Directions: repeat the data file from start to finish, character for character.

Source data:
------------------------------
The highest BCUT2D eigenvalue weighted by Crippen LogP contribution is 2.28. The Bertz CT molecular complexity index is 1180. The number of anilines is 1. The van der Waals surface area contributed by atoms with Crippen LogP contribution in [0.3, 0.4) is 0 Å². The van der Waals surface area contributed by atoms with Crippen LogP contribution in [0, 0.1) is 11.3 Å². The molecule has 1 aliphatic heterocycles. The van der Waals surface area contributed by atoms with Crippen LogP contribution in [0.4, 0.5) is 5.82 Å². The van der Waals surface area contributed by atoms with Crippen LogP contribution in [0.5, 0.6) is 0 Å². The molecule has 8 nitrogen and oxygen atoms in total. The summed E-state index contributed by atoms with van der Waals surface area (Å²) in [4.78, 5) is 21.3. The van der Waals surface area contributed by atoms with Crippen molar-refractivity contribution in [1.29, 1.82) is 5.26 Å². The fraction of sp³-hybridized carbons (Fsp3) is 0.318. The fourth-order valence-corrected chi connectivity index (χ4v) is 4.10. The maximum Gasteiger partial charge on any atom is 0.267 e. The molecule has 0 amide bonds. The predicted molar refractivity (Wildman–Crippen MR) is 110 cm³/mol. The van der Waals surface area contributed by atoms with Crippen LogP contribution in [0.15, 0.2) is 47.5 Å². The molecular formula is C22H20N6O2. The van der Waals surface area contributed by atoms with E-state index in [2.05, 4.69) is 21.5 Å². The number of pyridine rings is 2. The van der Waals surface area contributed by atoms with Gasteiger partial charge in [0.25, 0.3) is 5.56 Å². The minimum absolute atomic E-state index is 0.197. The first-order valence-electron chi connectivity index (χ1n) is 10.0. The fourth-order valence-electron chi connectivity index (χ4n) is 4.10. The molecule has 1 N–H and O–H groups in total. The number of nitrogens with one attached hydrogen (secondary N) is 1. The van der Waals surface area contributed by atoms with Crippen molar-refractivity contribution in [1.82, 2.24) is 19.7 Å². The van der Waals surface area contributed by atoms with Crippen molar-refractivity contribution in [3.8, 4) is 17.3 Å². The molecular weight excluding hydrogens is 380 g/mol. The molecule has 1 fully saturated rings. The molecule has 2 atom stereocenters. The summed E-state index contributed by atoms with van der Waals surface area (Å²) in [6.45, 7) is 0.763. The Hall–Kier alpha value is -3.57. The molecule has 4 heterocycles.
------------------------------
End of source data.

The highest BCUT2D eigenvalue weighted by Crippen LogP contribution is 2.28. The Bertz CT molecular complexity index is 1180. The number of anilines is 1. The van der Waals surface area contributed by atoms with Crippen LogP contribution in [0.3, 0.4) is 0 Å². The van der Waals surface area contributed by atoms with Crippen LogP contribution in [0, 0.1) is 11.3 Å². The molecule has 1 aliphatic heterocycles. The van der Waals surface area contributed by atoms with Crippen LogP contribution in [0.4, 0.5) is 5.82 Å². The van der Waals surface area contributed by atoms with Crippen LogP contribution in [0.5, 0.6) is 0 Å². The molecule has 8 nitrogen and oxygen atoms in total. The summed E-state index contributed by atoms with van der Waals surface area (Å²) in [4.78, 5) is 21.3. The van der Waals surface area contributed by atoms with Crippen molar-refractivity contribution in [1.29, 1.82) is 5.26 Å². The fraction of sp³-hybridized carbons (Fsp3) is 0.318. The fourth-order valence-corrected chi connectivity index (χ4v) is 4.10. The maximum Gasteiger partial charge on any atom is 0.267 e. The molecule has 0 amide bonds. The predicted molar refractivity (Wildman–Crippen MR) is 110 cm³/mol. The van der Waals surface area contributed by atoms with Crippen LogP contribution in [0.15, 0.2) is 47.5 Å². The molecular formula is C22H20N6O2. The van der Waals surface area contributed by atoms with E-state index in [2.05, 4.69) is 21.5 Å². The number of pyridine rings is 2. The van der Waals surface area contributed by atoms with Gasteiger partial charge in [0.25, 0.3) is 5.56 Å². The minimum absolute atomic E-state index is 0.197. The first-order valence-electron chi connectivity index (χ1n) is 10.0. The fourth-order valence-electron chi connectivity index (χ4n) is 4.10. The molecule has 1 N–H and O–H groups in total. The number of nitrogens with one attached hydrogen (secondary N) is 1. The van der Waals surface area contributed by atoms with Crippen molar-refractivity contribution in [1.82, 2.24) is 19.7 Å². The van der Waals surface area contributed by atoms with Crippen molar-refractivity contribution in [3.8, 4) is 17.3 Å². The molecular weight excluding hydrogens is 380 g/mol. The molecule has 1 fully saturated rings. The molecule has 2 atom stereocenters. The summed E-state index contributed by atoms with van der Waals surface area (Å²) in [6.45, 7) is 0.763. The Hall–Kier alpha value is -3.57. The molecule has 4 heterocycles.